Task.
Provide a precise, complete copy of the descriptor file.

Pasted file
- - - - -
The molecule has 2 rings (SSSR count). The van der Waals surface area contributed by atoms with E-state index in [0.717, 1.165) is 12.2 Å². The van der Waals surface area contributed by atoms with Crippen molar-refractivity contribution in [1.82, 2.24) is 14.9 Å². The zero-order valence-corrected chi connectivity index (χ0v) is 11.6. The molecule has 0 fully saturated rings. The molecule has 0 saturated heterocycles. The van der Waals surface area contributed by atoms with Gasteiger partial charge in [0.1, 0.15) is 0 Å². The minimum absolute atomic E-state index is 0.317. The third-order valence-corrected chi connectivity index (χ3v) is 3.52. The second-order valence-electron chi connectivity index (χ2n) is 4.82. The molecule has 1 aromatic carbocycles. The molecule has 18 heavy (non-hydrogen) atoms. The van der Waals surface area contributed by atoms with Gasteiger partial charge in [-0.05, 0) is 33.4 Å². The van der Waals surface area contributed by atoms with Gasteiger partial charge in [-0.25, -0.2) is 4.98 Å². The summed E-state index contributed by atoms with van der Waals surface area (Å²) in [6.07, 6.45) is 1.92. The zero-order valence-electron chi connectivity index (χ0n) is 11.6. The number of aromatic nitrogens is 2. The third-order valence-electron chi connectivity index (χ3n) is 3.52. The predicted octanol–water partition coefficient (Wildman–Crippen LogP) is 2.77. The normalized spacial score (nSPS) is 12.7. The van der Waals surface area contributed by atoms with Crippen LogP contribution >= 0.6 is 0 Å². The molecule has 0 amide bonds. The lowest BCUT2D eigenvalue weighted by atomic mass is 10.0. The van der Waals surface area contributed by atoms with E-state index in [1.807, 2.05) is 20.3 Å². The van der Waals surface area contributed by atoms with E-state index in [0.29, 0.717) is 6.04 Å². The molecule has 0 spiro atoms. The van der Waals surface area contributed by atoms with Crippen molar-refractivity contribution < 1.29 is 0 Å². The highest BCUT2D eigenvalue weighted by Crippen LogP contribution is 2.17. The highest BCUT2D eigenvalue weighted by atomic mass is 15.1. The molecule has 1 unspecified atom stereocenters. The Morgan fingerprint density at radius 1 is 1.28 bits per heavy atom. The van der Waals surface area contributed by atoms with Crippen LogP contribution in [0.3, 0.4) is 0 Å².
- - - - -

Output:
The molecule has 2 rings (SSSR count). The van der Waals surface area contributed by atoms with E-state index in [0.717, 1.165) is 12.2 Å². The van der Waals surface area contributed by atoms with Crippen molar-refractivity contribution in [1.82, 2.24) is 14.9 Å². The zero-order valence-corrected chi connectivity index (χ0v) is 11.6. The molecule has 0 fully saturated rings. The molecule has 0 saturated heterocycles. The van der Waals surface area contributed by atoms with Gasteiger partial charge in [0.1, 0.15) is 0 Å². The minimum absolute atomic E-state index is 0.317. The third-order valence-corrected chi connectivity index (χ3v) is 3.52. The second-order valence-electron chi connectivity index (χ2n) is 4.82. The molecule has 1 aromatic carbocycles. The molecule has 18 heavy (non-hydrogen) atoms. The van der Waals surface area contributed by atoms with Gasteiger partial charge in [-0.05, 0) is 33.4 Å². The van der Waals surface area contributed by atoms with Gasteiger partial charge in [-0.25, -0.2) is 4.98 Å². The summed E-state index contributed by atoms with van der Waals surface area (Å²) in [6.07, 6.45) is 1.92. The zero-order valence-electron chi connectivity index (χ0n) is 11.6. The number of aromatic nitrogens is 2. The third-order valence-electron chi connectivity index (χ3n) is 3.52. The predicted octanol–water partition coefficient (Wildman–Crippen LogP) is 2.77. The normalized spacial score (nSPS) is 12.7. The van der Waals surface area contributed by atoms with Crippen LogP contribution >= 0.6 is 0 Å². The molecule has 0 amide bonds. The lowest BCUT2D eigenvalue weighted by atomic mass is 10.0. The van der Waals surface area contributed by atoms with E-state index in [1.807, 2.05) is 20.3 Å². The van der Waals surface area contributed by atoms with E-state index in [0.29, 0.717) is 6.04 Å². The molecule has 0 spiro atoms. The van der Waals surface area contributed by atoms with Crippen molar-refractivity contribution < 1.29 is 0 Å². The highest BCUT2D eigenvalue weighted by Crippen LogP contribution is 2.17. The highest BCUT2D eigenvalue weighted by atomic mass is 15.1. The molecule has 1 unspecified atom stereocenters. The Morgan fingerprint density at radius 1 is 1.28 bits per heavy atom. The van der Waals surface area contributed by atoms with Crippen LogP contribution in [0.3, 0.4) is 0 Å².